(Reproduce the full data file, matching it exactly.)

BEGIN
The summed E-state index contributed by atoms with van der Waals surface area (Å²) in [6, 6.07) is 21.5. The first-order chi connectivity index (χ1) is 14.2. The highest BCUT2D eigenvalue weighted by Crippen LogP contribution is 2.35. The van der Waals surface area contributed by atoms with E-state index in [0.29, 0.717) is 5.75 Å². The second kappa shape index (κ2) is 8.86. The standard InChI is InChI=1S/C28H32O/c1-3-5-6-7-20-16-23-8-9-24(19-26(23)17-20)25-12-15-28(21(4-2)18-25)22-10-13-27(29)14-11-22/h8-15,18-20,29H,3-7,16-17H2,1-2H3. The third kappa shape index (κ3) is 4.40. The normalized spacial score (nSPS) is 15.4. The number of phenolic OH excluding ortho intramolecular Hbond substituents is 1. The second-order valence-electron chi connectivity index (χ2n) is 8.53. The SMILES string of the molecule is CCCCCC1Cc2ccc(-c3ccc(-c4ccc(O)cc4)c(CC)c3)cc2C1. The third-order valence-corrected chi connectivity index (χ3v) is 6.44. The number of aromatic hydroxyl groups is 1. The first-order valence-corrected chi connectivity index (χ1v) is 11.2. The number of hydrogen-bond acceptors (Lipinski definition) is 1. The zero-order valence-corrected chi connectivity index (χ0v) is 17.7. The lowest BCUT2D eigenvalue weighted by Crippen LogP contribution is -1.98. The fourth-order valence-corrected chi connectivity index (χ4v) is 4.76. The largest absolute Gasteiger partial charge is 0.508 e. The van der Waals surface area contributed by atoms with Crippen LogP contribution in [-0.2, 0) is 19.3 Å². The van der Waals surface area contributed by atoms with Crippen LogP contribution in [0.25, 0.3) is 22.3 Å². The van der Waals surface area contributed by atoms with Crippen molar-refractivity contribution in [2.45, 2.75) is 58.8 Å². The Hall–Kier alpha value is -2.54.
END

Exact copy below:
The summed E-state index contributed by atoms with van der Waals surface area (Å²) in [6, 6.07) is 21.5. The first-order chi connectivity index (χ1) is 14.2. The highest BCUT2D eigenvalue weighted by Crippen LogP contribution is 2.35. The van der Waals surface area contributed by atoms with E-state index in [0.29, 0.717) is 5.75 Å². The second kappa shape index (κ2) is 8.86. The standard InChI is InChI=1S/C28H32O/c1-3-5-6-7-20-16-23-8-9-24(19-26(23)17-20)25-12-15-28(21(4-2)18-25)22-10-13-27(29)14-11-22/h8-15,18-20,29H,3-7,16-17H2,1-2H3. The third kappa shape index (κ3) is 4.40. The normalized spacial score (nSPS) is 15.4. The number of phenolic OH excluding ortho intramolecular Hbond substituents is 1. The second-order valence-electron chi connectivity index (χ2n) is 8.53. The SMILES string of the molecule is CCCCCC1Cc2ccc(-c3ccc(-c4ccc(O)cc4)c(CC)c3)cc2C1. The third-order valence-corrected chi connectivity index (χ3v) is 6.44. The number of aromatic hydroxyl groups is 1. The first-order valence-corrected chi connectivity index (χ1v) is 11.2. The number of hydrogen-bond acceptors (Lipinski definition) is 1. The zero-order valence-corrected chi connectivity index (χ0v) is 17.7. The lowest BCUT2D eigenvalue weighted by Crippen LogP contribution is -1.98. The fourth-order valence-corrected chi connectivity index (χ4v) is 4.76. The largest absolute Gasteiger partial charge is 0.508 e. The van der Waals surface area contributed by atoms with Crippen LogP contribution in [-0.2, 0) is 19.3 Å². The van der Waals surface area contributed by atoms with Crippen LogP contribution in [0.25, 0.3) is 22.3 Å². The van der Waals surface area contributed by atoms with Crippen molar-refractivity contribution in [2.45, 2.75) is 58.8 Å². The Hall–Kier alpha value is -2.54.